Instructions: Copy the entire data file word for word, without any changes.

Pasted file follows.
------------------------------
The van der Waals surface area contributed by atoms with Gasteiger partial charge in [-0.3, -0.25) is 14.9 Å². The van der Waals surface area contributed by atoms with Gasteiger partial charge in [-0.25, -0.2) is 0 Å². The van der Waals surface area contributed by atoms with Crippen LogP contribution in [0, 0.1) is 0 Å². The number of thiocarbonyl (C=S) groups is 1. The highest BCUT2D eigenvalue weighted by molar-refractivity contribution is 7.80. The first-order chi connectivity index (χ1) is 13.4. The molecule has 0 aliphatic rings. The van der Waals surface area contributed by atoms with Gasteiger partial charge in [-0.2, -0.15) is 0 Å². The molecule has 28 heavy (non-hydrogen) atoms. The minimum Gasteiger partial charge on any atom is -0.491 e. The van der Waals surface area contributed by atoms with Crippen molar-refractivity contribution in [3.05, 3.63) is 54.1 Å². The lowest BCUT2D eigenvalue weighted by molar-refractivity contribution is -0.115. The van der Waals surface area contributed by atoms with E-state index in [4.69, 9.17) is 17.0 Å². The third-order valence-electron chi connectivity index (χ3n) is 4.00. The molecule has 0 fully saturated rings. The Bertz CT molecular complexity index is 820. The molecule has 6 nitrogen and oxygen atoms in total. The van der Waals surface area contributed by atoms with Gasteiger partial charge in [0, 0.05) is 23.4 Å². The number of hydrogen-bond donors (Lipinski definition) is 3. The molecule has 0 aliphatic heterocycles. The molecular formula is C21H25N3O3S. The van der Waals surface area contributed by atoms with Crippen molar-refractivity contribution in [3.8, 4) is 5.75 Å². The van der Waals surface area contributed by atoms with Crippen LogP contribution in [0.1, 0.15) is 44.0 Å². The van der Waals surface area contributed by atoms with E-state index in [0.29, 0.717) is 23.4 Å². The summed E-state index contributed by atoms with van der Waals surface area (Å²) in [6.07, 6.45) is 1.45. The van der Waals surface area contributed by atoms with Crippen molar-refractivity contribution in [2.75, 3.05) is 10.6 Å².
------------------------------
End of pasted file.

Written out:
The van der Waals surface area contributed by atoms with Gasteiger partial charge in [-0.3, -0.25) is 14.9 Å². The van der Waals surface area contributed by atoms with Gasteiger partial charge in [-0.25, -0.2) is 0 Å². The van der Waals surface area contributed by atoms with Crippen LogP contribution in [0, 0.1) is 0 Å². The number of thiocarbonyl (C=S) groups is 1. The highest BCUT2D eigenvalue weighted by molar-refractivity contribution is 7.80. The first-order chi connectivity index (χ1) is 13.4. The molecule has 0 aliphatic rings. The van der Waals surface area contributed by atoms with Gasteiger partial charge in [-0.2, -0.15) is 0 Å². The molecule has 28 heavy (non-hydrogen) atoms. The minimum Gasteiger partial charge on any atom is -0.491 e. The van der Waals surface area contributed by atoms with Crippen molar-refractivity contribution in [3.05, 3.63) is 54.1 Å². The lowest BCUT2D eigenvalue weighted by molar-refractivity contribution is -0.115. The van der Waals surface area contributed by atoms with E-state index in [4.69, 9.17) is 17.0 Å². The third-order valence-electron chi connectivity index (χ3n) is 4.00. The molecule has 0 fully saturated rings. The Bertz CT molecular complexity index is 820. The molecule has 6 nitrogen and oxygen atoms in total. The van der Waals surface area contributed by atoms with Gasteiger partial charge in [0, 0.05) is 23.4 Å². The number of hydrogen-bond donors (Lipinski definition) is 3. The molecule has 0 aliphatic heterocycles. The molecular formula is C21H25N3O3S. The van der Waals surface area contributed by atoms with Crippen molar-refractivity contribution in [3.8, 4) is 5.75 Å². The van der Waals surface area contributed by atoms with Crippen LogP contribution in [0.1, 0.15) is 44.0 Å². The van der Waals surface area contributed by atoms with E-state index in [0.29, 0.717) is 23.4 Å². The summed E-state index contributed by atoms with van der Waals surface area (Å²) in [6.07, 6.45) is 1.45. The van der Waals surface area contributed by atoms with Crippen molar-refractivity contribution in [2.75, 3.05) is 10.6 Å².